Okay, a little miss leading. The first (and only) flight for the Hughes H-4 ("Flying Boat" as Howard Hughes called it) was on 2 November 1947, 63 years ago today. The H-4 is more commonly known as the Spruce Goose. It is still the world's largest airplane by wingspan at 320' 11" (97.54 m). It flew for about a mile, and reached a maximum altitude of about 75'.
It was designed to have a MTOW of 400,000 lbs (180,000 kg) and a max range of about 3,000 nm (4,800 km). It was powered by 8 P&W R4360 "Major Wasp" engines, each with about 4,000 hp. The H-4 was designed to move cargo, including heavy and outsized cargo (such as the M-4 Sherman Tank) as well as up to 750 troops.
It was initially a joint venture of both the Hughes Corp. and the Kiaser Co. (who built the famed Liberty Ships) and was originally called the HK-1.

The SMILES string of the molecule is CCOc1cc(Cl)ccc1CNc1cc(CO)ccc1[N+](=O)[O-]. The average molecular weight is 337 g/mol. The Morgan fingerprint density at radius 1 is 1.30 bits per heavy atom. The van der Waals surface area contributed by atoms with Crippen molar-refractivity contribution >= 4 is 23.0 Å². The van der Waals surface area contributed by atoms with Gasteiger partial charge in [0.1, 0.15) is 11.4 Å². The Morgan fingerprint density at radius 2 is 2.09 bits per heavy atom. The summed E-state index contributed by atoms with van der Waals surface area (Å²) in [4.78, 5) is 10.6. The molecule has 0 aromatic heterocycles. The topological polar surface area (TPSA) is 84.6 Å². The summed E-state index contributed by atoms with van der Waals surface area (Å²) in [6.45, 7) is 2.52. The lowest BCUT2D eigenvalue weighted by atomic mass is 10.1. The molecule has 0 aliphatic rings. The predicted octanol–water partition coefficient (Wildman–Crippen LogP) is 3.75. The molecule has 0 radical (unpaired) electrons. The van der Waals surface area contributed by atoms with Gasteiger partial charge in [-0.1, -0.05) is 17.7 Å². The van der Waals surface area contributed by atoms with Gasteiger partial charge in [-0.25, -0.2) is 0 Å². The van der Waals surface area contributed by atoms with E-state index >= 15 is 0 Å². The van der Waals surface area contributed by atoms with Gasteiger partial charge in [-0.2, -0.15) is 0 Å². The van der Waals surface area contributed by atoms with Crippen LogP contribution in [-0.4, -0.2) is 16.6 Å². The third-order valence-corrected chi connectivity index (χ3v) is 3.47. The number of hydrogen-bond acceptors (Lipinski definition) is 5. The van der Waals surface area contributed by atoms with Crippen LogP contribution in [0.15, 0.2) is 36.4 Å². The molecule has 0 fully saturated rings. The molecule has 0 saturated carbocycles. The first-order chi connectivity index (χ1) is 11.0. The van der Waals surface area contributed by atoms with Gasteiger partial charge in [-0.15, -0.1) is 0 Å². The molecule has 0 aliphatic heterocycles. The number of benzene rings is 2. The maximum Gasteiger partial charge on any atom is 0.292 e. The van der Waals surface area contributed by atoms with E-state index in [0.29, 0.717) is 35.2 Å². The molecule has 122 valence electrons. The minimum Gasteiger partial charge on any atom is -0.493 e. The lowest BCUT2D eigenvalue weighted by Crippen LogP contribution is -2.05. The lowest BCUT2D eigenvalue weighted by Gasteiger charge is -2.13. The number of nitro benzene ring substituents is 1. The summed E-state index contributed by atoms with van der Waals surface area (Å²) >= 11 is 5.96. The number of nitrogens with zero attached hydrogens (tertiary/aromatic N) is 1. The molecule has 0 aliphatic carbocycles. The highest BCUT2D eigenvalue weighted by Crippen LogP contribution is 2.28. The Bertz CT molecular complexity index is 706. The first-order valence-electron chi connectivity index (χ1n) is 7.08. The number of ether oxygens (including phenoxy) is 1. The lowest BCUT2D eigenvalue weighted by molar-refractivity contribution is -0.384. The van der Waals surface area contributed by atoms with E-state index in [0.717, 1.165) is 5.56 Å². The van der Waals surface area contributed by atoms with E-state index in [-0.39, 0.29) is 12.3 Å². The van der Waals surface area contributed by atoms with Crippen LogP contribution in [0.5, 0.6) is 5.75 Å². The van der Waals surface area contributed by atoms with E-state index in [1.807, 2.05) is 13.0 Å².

Although the project did not move beyond the initial prototype, the H-4 Hercules was a forerunner of the massive transport aircraft of the late 20th century, such as the Lockheed C-5 Galaxy, the Antonov An-124, and An-225 the Boeing B-747 Jumbo Jet and the Airbus A-380.
Even though there was a US Military contract for the H-4 during WWII, it was never given a military aircraft designation. The military contract was cancelled after WWII ended. If it had entered service, it would have been flown by the USAAF (which was actually the USAF by the time it flew) and the USN.
[Edited 2010-11-02 10:14:26]